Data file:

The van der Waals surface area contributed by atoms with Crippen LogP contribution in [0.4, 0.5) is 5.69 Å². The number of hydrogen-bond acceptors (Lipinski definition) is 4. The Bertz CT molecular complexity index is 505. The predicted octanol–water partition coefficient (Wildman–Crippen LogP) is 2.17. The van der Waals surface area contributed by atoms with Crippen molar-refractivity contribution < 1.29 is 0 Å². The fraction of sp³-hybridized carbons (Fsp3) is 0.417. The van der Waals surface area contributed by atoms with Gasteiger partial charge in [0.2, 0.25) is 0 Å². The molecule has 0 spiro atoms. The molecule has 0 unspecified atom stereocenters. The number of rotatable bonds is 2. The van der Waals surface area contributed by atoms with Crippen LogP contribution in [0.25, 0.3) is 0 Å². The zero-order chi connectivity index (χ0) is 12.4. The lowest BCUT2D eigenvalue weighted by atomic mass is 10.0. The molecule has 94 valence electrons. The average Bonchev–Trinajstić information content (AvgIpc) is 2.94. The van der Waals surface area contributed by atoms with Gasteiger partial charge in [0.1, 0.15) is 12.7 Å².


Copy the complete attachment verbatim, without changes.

The van der Waals surface area contributed by atoms with Crippen LogP contribution in [0.4, 0.5) is 5.69 Å². The number of hydrogen-bond acceptors (Lipinski definition) is 4. The Bertz CT molecular complexity index is 505. The predicted octanol–water partition coefficient (Wildman–Crippen LogP) is 2.17. The van der Waals surface area contributed by atoms with Crippen molar-refractivity contribution < 1.29 is 0 Å². The fraction of sp³-hybridized carbons (Fsp3) is 0.417. The van der Waals surface area contributed by atoms with Gasteiger partial charge in [0.2, 0.25) is 0 Å². The molecule has 0 spiro atoms. The molecule has 0 unspecified atom stereocenters. The number of rotatable bonds is 2. The van der Waals surface area contributed by atoms with Crippen LogP contribution in [0.25, 0.3) is 0 Å². The zero-order chi connectivity index (χ0) is 12.4. The lowest BCUT2D eigenvalue weighted by atomic mass is 10.0. The molecule has 94 valence electrons. The average Bonchev–Trinajstić information content (AvgIpc) is 2.94. The van der Waals surface area contributed by atoms with Gasteiger partial charge in [0.1, 0.15) is 12.7 Å².